Saturday, July 4, 2015

Independence Day

“When in the course of human events…” With these immortal words begins one of the most important documents in human history. The hot summer day that these words were read before the assembly in Philadelphia was the moment of truth. The United States decided to no longer be a colony of England, but free independent states.

For the colonists, this was a matter of both security and freedom. To read the long list of the grievances, one sees that the colonists felt threatened by the lack of order at home, the threat of invasion, and the tyranny practiced by the British military officials.  The Founders felt it was a right “to institute new Government, laying its foundation on such principles and organizing its power in such form, as to them shall seem most likely to effect their Safety and Happiness.” They believed that what they were doing was not for any light or transient cause, but for their very survival and freedom as a people. These men have repeatedly sought the aid of the British citizenry to take a more active stance against their government who oppressed and left the colonies open to lawlessness and invasion. The citizens of London chose to ignore the calls and pleading of their fellow Englishmen in the colonies.

What the Founders did in that room was an act of desperation for their rights to “Life, Liberty, and the Pursuit of Happiness”. We must not forget that the 56 men who signed their names to that document were signing their death warrant. Some never made it past the revolution to see the fruits of their struggles. It is easy to talk about rights, but it’s never easy to talk about the the pledge that comes with those rights. Those men knew the cost and pledged their lives, their fortunes, and their sacred honor to attain the freedom and dignity of self governance. .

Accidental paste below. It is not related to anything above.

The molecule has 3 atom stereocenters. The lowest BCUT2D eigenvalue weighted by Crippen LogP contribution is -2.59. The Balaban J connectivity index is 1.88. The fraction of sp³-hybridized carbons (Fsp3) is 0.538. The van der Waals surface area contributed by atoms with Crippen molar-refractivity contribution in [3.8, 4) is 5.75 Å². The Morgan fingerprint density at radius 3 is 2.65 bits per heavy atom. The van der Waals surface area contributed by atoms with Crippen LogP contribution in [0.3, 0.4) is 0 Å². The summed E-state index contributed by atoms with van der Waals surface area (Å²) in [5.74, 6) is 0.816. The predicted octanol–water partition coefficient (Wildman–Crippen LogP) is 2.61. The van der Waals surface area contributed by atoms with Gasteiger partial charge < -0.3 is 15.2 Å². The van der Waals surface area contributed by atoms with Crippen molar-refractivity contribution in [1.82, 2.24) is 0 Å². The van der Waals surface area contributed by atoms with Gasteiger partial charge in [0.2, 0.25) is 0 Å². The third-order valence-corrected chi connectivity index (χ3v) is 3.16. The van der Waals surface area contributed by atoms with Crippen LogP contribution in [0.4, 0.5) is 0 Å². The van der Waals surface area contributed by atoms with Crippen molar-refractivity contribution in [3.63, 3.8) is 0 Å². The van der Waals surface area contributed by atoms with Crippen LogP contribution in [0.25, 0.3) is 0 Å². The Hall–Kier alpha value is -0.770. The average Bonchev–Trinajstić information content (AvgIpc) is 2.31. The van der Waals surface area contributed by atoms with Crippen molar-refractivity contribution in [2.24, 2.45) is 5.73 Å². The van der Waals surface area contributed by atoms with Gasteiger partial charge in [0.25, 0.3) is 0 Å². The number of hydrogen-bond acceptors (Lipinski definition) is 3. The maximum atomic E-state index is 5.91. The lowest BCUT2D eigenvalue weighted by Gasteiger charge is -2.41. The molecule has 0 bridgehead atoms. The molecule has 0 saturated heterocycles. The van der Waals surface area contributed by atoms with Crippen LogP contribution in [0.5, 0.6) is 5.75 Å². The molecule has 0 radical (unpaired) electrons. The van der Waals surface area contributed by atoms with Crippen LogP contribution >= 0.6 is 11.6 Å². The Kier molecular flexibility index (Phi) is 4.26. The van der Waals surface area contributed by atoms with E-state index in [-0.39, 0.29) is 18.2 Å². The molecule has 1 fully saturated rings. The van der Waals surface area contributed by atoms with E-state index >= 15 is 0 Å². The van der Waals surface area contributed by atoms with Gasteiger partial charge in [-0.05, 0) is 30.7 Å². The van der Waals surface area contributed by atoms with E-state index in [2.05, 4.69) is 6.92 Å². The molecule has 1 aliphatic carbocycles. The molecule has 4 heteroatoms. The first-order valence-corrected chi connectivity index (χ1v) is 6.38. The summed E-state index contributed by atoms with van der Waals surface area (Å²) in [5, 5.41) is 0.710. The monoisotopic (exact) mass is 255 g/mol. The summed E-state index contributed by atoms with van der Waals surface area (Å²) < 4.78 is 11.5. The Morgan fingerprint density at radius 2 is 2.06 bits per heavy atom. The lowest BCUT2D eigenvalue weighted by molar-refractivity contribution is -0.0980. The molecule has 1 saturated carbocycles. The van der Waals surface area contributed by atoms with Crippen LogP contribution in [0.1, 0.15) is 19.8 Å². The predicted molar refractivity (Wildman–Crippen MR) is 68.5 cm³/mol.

Furthermore, these men did not appeal to a common humanity or any other such transient thing. They appealed to the “Supreme Judge of the world” for the morality of their cause. This same God who granted all men their rights to Life, Liberty, and the Pursuit of Happiness. By  declaring such a belief, the Americans held that a people’s right to Freedom and Security did not end with her boundaries or in the land ruled by the English. It was a right for all peoples to live in free and independent countries where they will feel safe and free without  the interference of invasion from abroad or tyranny and anarchy at home.

No country is perfect. When the founders wrote these amazing words, it was during a time of slavery and oppression against the black Americans. It was a time when her people cared little for the humanity of the natives of the land.  It would become a country that would have to constantly look into itself and see it’s own hypocrisy and sin. However, beneath the sin and hypocrisy of this great nation dwells a virtue and truth so great and magnificent and beautiful that all who gaze upon her can only stand in awe and wonder at what a great course she has chosen to undertake. Let us not stray from that course. Let us press on and “with a firm reliance on the protection of the Divine Providence… mutually pledge to each other our LIve, our Fortunes, and our sacred Honor” to this great and noble endeavor of Life, Liberty, and the Pursuit of Happiness.